Listening and reading evoke almost identical brain activity.

Whether the words of a story come from listening or reading, it appears that the brain activates the same areas to represent their semantics, or meaning, according to new research.

Using detailed brain scans, scientists at the University of California (UC), Berkeley, have created interactive 3D semantic maps that can accurately predict which parts of the brain will respond to particular categories of words.

When they compared the semantic brain maps for listening and reading, the researchers found that they were almost identical.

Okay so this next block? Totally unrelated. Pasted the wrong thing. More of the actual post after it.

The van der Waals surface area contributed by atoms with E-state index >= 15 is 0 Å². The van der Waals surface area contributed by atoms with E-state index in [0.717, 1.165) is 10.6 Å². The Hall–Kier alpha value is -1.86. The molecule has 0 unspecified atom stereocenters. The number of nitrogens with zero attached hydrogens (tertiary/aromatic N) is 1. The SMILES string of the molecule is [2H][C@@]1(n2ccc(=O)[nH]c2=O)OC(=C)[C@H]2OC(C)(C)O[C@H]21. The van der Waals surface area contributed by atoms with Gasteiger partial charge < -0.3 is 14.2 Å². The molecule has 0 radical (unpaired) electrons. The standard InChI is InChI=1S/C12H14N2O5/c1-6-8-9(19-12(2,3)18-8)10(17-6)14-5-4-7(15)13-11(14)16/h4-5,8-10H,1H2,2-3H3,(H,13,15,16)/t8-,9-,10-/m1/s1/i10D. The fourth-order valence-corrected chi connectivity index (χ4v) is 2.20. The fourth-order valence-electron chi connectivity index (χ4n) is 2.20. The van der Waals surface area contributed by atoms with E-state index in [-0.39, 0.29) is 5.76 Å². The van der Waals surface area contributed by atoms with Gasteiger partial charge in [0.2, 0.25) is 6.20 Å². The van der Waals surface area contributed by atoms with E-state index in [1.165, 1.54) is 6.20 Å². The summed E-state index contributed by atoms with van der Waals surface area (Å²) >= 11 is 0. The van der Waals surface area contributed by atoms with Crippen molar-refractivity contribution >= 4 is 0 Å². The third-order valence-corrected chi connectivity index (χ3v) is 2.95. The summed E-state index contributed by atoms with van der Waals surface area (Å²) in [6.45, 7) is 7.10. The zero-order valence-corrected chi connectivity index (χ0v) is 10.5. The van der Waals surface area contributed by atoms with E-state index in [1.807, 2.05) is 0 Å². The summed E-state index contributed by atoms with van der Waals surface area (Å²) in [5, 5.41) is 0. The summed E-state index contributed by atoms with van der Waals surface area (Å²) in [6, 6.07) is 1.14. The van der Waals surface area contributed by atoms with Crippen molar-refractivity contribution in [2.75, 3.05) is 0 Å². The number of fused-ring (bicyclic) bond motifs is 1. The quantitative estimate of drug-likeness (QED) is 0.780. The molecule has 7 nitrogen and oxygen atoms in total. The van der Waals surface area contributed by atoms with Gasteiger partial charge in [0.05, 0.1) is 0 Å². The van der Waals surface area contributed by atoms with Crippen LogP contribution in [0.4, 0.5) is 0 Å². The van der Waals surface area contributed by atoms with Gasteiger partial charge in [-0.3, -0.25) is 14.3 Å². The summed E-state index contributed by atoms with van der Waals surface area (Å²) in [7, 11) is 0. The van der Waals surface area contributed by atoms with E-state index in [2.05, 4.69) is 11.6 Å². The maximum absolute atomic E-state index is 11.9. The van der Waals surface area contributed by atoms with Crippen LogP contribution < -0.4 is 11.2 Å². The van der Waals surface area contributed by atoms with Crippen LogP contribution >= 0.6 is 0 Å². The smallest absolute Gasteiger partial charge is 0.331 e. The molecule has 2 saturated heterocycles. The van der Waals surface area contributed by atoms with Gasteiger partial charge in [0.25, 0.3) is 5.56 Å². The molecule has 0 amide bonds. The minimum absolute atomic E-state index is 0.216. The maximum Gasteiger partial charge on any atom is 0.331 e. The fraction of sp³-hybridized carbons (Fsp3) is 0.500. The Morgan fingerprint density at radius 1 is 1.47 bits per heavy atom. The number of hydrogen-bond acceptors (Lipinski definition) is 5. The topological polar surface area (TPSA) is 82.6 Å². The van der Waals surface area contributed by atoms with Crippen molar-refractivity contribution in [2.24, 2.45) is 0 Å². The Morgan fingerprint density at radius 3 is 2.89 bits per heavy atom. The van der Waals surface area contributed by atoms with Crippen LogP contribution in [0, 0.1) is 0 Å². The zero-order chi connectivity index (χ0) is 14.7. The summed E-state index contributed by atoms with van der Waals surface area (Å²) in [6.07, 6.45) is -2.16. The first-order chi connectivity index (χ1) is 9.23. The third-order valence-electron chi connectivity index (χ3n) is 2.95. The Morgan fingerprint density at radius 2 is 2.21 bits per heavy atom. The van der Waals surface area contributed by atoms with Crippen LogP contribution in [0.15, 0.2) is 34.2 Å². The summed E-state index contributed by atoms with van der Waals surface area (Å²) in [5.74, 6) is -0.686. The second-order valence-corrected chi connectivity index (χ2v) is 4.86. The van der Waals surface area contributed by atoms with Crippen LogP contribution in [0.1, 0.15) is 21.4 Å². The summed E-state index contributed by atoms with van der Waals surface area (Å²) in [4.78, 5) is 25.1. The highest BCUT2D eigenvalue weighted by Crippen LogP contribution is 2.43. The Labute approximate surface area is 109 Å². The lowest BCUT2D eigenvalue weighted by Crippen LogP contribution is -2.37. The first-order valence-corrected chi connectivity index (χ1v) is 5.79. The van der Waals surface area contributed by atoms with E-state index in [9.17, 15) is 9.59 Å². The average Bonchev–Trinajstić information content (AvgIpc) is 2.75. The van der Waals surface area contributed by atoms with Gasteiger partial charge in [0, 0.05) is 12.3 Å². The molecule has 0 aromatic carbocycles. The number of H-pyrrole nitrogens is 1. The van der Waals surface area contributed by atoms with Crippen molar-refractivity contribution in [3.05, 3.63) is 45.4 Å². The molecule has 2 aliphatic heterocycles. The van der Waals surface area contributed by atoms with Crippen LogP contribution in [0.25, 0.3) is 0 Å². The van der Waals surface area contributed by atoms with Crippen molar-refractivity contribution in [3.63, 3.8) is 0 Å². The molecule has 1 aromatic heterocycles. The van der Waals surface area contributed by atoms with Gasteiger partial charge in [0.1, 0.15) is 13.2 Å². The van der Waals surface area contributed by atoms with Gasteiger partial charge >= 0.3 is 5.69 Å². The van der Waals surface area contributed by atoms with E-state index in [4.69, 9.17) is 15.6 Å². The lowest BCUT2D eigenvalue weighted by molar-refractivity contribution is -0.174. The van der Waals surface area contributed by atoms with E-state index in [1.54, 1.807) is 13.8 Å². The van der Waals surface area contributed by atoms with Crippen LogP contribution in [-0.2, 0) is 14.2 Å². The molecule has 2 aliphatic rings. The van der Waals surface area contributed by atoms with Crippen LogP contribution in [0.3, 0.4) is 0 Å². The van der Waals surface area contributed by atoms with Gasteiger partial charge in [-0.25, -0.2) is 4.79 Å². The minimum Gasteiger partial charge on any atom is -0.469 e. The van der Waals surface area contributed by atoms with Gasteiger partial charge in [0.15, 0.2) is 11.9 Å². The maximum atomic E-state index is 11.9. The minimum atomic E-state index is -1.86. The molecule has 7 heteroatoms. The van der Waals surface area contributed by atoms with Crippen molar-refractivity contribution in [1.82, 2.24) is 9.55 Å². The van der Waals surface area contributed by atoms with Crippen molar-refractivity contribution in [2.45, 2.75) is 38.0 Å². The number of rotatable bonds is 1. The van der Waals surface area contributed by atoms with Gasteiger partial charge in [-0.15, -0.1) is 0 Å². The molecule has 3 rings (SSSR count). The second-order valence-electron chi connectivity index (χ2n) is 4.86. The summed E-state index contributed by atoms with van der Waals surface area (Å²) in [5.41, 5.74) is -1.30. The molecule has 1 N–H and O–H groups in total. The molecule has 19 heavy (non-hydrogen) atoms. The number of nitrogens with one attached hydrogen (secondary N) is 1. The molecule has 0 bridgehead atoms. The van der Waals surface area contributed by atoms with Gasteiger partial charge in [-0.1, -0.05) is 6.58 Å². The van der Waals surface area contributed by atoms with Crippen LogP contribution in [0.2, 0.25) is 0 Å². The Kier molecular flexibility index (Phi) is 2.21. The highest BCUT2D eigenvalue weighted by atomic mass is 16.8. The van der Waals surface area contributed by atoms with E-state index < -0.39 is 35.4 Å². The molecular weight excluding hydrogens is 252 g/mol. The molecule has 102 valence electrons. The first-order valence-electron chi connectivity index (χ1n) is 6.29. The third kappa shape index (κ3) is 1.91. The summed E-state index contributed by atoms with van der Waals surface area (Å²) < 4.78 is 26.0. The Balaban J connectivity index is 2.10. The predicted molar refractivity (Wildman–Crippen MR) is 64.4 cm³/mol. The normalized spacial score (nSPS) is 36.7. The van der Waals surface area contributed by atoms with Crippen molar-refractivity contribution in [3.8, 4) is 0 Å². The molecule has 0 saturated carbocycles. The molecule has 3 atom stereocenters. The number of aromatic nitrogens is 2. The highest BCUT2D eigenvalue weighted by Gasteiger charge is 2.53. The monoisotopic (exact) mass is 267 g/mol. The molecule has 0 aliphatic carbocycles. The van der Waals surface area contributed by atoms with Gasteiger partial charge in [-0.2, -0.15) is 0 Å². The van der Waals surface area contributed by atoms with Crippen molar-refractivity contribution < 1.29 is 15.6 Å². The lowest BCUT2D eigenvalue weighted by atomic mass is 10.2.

It appears that the brain’s representation of meaning does not depend on which sense acquires the words that convey it.

A recent Journal of Neuroscience paper describes how the team came to this conclusion.

The findings yield fresh insights into the complex brain activity of comprehension. They should also improve the understanding of language processing difficulties such as dyslexia.

“At a time when more people are absorbing information via audiobooks, podcasts, and even audio texts,” says lead study author Fatma Deniz, a postdoctoral researcher in neuroscience at UC, Berkeley, “our study shows that, whether they’re listening to or reading the same materials, they are processing semantic information similarly.”

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